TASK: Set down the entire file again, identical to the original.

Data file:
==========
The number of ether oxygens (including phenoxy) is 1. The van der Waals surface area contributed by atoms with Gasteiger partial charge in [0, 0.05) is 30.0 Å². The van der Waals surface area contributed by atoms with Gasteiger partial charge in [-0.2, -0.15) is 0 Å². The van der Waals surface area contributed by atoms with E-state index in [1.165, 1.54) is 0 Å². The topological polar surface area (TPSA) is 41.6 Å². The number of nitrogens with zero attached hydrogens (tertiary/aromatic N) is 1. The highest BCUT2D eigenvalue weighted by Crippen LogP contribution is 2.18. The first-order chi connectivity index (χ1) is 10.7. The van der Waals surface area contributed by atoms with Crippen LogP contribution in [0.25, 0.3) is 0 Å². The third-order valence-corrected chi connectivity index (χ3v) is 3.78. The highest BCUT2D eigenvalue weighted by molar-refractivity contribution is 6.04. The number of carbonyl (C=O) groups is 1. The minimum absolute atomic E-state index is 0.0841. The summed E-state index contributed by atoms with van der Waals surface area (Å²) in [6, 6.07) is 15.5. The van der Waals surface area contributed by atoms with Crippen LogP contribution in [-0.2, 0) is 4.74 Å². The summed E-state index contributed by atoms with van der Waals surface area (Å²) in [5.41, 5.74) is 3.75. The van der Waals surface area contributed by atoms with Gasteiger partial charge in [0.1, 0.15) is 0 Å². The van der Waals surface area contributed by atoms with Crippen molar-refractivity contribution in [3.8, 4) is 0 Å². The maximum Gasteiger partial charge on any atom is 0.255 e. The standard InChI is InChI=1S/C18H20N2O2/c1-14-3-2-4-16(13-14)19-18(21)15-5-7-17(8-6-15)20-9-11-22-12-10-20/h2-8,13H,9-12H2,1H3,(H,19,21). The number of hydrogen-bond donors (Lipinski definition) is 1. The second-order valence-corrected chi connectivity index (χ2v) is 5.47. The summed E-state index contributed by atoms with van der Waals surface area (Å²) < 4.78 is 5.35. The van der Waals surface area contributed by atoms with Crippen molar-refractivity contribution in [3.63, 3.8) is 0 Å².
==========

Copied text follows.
The number of ether oxygens (including phenoxy) is 1. The van der Waals surface area contributed by atoms with Gasteiger partial charge in [0, 0.05) is 30.0 Å². The van der Waals surface area contributed by atoms with Gasteiger partial charge in [-0.2, -0.15) is 0 Å². The van der Waals surface area contributed by atoms with E-state index in [1.165, 1.54) is 0 Å². The topological polar surface area (TPSA) is 41.6 Å². The number of nitrogens with zero attached hydrogens (tertiary/aromatic N) is 1. The highest BCUT2D eigenvalue weighted by Crippen LogP contribution is 2.18. The first-order chi connectivity index (χ1) is 10.7. The van der Waals surface area contributed by atoms with Crippen LogP contribution in [0.25, 0.3) is 0 Å². The third-order valence-corrected chi connectivity index (χ3v) is 3.78. The highest BCUT2D eigenvalue weighted by molar-refractivity contribution is 6.04. The number of carbonyl (C=O) groups is 1. The minimum absolute atomic E-state index is 0.0841. The summed E-state index contributed by atoms with van der Waals surface area (Å²) in [6, 6.07) is 15.5. The van der Waals surface area contributed by atoms with Crippen LogP contribution in [-0.2, 0) is 4.74 Å². The summed E-state index contributed by atoms with van der Waals surface area (Å²) in [5.41, 5.74) is 3.75. The van der Waals surface area contributed by atoms with Gasteiger partial charge in [0.1, 0.15) is 0 Å². The van der Waals surface area contributed by atoms with Crippen molar-refractivity contribution in [3.8, 4) is 0 Å². The maximum Gasteiger partial charge on any atom is 0.255 e. The standard InChI is InChI=1S/C18H20N2O2/c1-14-3-2-4-16(13-14)19-18(21)15-5-7-17(8-6-15)20-9-11-22-12-10-20/h2-8,13H,9-12H2,1H3,(H,19,21). The number of hydrogen-bond donors (Lipinski definition) is 1. The second-order valence-corrected chi connectivity index (χ2v) is 5.47. The summed E-state index contributed by atoms with van der Waals surface area (Å²) < 4.78 is 5.35. The van der Waals surface area contributed by atoms with Crippen molar-refractivity contribution in [3.63, 3.8) is 0 Å².